“Morning Star” by Mahmoud Farshchian

Patricia Monaghan tells us that Anahita was called the “‘Immaculate one’, also called Ardvi Sura Anahita (‘humid, strong, immaculate one’), She was one of the ruling deities of the Persian Empire. Anahita embodied the physical and metaphoric qualities of water, the fertilizing force that flowed from Her supernatural fountain in the stars.  By extension She ruled semen – which flows forth and fertilizes  – and thus human generation as well as all other forms of earthly propagation.

A 4th century BCE depiction of Anahita, radiant and mounted on a lion, being worshipped by Artaxerxes II.

She originated in Babylonia, whence She traveled to Egypt to appear as an armed and mounted Goddess.  Her worship spread east as well; She became the most popular Persian deity, worshiped, it is said, even by the great god Ahura Mazda himself.  Nevertheless, Zoroaster did his best to ignore Anahita, although later writings reveal that the sage was specifically commanded by his male god to honor Her.

“Persian Pride” by Hojatollah Shakiba

In this tall and powerful maiden, Her people saw the image of both the mother and the warrior; She was a protective mother to Her people, generously nurturing them while fiercely defending them from enemies.  In statuary, Anahita was the ‘golden mother’, arrayed in golden kerchief, square gold earrings, and a jeweled diadem, wrapped in a gold embroidered cloak adorned with thirty otter skins. She was also described as driving through our world in a chariot drawn by four white horses that signify wind, rain, clouds, and hail.

‘Great Lady Anahita, glory and life-giver of our nation, mother of sobriety and benefactor of mankind,’ the Armenians called out to their beloved Goddess.  They honored Her with offerings of green branches and white heifers brought to Her sanctuaries.  They may have offered themselves as well; the traveler Strabo said that sacramental promiscuity was part of the honor due this rule of reproduction who ‘purifies the seed of males and the womb and milk of females.’

 

Healer, mother, and protector of Her people, She was worshipped throughout the Persian Empire for many centuries.  To the west She was said to be identical to Anat; the Greeks contended She was Aphrodite, when they did not claim She was Athena” (p. 45).

 

 

 

Sources:

Monaghan, Patricia. The New Book of Goddesses and Heroines, “Anahita”.

 

 

Suggested Links:

Avesta — Zoroastrian Archives, “Angels in Zoroastrianism“.

Enkidu, Leah. Shrine, “Return of the Holy Prostitute“.

Iranpoliticsclub.net, “Persian Mythology, Gods and Goddesses“.

Langdon, S. Journal of the Royal Asiatic Society, January 1924, Vol. 56, Issue 01, “The Babylonian and Persian Sacaea1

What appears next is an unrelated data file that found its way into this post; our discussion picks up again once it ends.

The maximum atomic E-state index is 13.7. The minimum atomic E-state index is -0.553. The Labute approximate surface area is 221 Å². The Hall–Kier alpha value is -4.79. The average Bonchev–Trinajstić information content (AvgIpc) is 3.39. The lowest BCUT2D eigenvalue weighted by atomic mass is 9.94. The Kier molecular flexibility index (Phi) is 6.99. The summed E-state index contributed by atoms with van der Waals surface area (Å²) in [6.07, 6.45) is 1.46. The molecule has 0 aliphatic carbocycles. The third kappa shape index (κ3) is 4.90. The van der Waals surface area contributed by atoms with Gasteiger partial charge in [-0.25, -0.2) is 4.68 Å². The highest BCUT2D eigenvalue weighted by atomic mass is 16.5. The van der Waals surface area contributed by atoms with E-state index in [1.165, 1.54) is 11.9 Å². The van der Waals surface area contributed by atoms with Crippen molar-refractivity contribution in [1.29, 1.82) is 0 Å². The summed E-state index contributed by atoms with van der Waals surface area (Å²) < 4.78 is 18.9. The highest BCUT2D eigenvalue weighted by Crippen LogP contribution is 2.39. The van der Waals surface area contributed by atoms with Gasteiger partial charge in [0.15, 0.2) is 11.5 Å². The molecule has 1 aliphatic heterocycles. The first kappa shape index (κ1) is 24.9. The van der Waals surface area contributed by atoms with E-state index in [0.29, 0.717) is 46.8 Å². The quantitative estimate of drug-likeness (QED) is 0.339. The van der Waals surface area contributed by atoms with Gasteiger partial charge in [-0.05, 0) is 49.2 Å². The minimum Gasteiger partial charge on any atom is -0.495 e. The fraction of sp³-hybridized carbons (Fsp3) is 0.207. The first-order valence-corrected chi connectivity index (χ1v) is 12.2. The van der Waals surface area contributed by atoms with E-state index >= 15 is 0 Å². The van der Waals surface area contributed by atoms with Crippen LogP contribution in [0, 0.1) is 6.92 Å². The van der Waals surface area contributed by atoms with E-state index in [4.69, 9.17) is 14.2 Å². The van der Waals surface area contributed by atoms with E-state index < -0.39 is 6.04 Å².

Lindemans, Micha F. Encyclopedia Mythica, “Anahita“.

Milo. TeenWitch.com, “Anaitis Anahita“.

Nabarz, Payam. Iranian.com, “Anahita – Lady of Persia“.

Skakti156. Shaktiwomyn.com, “52 Goddesses – Week 1 – The Goddess Anahita“.

Wikipedia, “Anahita“.

Goddess Inari

“Inari, Goddes of Prosperity” by ArdiRa

“Inari’s themes are death, kinship, ghosts, fertility and love. Her symbols are foxes, rice and the color red.  Among the Japanese, Inari is invoked to bring a long life, blood-red being Her sacred hue. In death, She guides and protects faithful spirits. Portrayed as a vixen, Inari also has strong correlations with love, an emotion that survives even the grave. Rice is a common offering for Inari, as it is a crop to which She brings fertility.

The Obon is a festival for the dead in Japan, where people hold family reunions and religious rituals to honor their departed ancestors and dance to comfort the spirits. Thse observances are fairly easy to duplicate. Gather with friends or family and include rice cakes and fruit as part of your menu planning. Leave out an extra plater of food both for the spirits of the departed and to please Inari.

To increase Inari’s love in any relationship or to draw a lover to you, make this charm: Find a red-colored stone (agate is a good choice), or any red-colored piece of clothing. Put this under the light of a full moon to charge it with emotional fulfillment. Then bless the item saying,

‘Inari be, ever with me.
By this stone [cloth] of red, let love be fed.
When at [on] my side, let love there abide.’

Put the stone in your pocket (so it’s at your side) and carry it when meeting with that special someone.”

(Patricia Telesco, “365 Goddess: a daily guide to the magic and inspiration of the goddess”.)

“Fox Maiden” by Susan Seddon Boulet

“The Japanese rice Goddess liked to wrap herself in a fox’s body.  Sometimes, too, She took the shape of a human woman in order to sleep with men, who had excellent crops as a result.  One of these men, it was said, realized he was sleeping with the Goddess when he saw a long, furry red tail sticking out from beneath the blankets.  He said nothing of it, and She rewarded his discretion by causing all his rice to grow upside down, thus bearing a full harvest that was exempt from the rice tax.

The legendary woman Tamamono-Maye, possibly an incarnation of Inari, lived at court and could change at will into a flying fox.  An enemy, however, ended her power of transformation (and her life, some say) by confronting her with a mirror, which was powerful medicine against her magic” (Monaghan, p. 162).

“Inari” by Matthew Meyer